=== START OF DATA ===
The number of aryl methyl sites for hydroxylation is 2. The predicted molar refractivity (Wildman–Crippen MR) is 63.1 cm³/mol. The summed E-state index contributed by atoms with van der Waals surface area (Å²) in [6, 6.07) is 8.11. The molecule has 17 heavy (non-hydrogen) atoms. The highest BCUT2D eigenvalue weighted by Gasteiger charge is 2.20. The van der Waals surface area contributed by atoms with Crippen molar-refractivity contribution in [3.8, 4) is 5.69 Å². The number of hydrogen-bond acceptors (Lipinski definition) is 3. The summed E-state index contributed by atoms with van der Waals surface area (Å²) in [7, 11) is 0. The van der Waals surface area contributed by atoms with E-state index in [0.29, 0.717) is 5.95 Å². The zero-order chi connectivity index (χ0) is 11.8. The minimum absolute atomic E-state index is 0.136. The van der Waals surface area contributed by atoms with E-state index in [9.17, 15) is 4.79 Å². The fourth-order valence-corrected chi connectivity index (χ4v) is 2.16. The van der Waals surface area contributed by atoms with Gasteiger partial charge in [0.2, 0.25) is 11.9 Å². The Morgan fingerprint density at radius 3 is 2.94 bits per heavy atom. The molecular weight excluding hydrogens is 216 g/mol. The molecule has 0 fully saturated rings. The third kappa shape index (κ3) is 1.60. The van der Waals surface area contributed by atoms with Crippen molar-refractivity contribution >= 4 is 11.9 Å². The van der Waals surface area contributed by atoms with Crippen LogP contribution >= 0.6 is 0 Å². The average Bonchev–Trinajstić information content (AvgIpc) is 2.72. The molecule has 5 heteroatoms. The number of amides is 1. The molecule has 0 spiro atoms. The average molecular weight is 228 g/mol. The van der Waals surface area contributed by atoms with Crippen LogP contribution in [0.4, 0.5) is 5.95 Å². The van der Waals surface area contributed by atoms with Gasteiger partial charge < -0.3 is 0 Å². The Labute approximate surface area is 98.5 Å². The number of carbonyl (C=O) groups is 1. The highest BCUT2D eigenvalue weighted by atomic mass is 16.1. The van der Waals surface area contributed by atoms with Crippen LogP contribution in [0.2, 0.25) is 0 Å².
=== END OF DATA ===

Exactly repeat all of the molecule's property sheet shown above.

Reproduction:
The number of aryl methyl sites for hydroxylation is 2. The predicted molar refractivity (Wildman–Crippen MR) is 63.1 cm³/mol. The summed E-state index contributed by atoms with van der Waals surface area (Å²) in [6, 6.07) is 8.11. The molecule has 17 heavy (non-hydrogen) atoms. The highest BCUT2D eigenvalue weighted by Gasteiger charge is 2.20. The van der Waals surface area contributed by atoms with Crippen molar-refractivity contribution in [3.8, 4) is 5.69 Å². The number of hydrogen-bond acceptors (Lipinski definition) is 3. The summed E-state index contributed by atoms with van der Waals surface area (Å²) in [7, 11) is 0. The van der Waals surface area contributed by atoms with E-state index in [0.29, 0.717) is 5.95 Å². The zero-order chi connectivity index (χ0) is 11.8. The minimum absolute atomic E-state index is 0.136. The van der Waals surface area contributed by atoms with E-state index in [9.17, 15) is 4.79 Å². The fourth-order valence-corrected chi connectivity index (χ4v) is 2.16. The van der Waals surface area contributed by atoms with Gasteiger partial charge in [0.2, 0.25) is 11.9 Å². The Morgan fingerprint density at radius 3 is 2.94 bits per heavy atom. The molecular weight excluding hydrogens is 216 g/mol. The molecule has 0 fully saturated rings. The third kappa shape index (κ3) is 1.60. The van der Waals surface area contributed by atoms with Crippen molar-refractivity contribution >= 4 is 11.9 Å². The van der Waals surface area contributed by atoms with Crippen LogP contribution >= 0.6 is 0 Å². The average Bonchev–Trinajstić information content (AvgIpc) is 2.72. The molecule has 5 heteroatoms. The number of amides is 1. The molecule has 0 spiro atoms. The average molecular weight is 228 g/mol. The van der Waals surface area contributed by atoms with Crippen LogP contribution in [0.4, 0.5) is 5.95 Å². The van der Waals surface area contributed by atoms with Gasteiger partial charge < -0.3 is 0 Å². The Labute approximate surface area is 98.5 Å². The number of carbonyl (C=O) groups is 1. The highest BCUT2D eigenvalue weighted by atomic mass is 16.1. The van der Waals surface area contributed by atoms with Crippen LogP contribution in [0.2, 0.25) is 0 Å².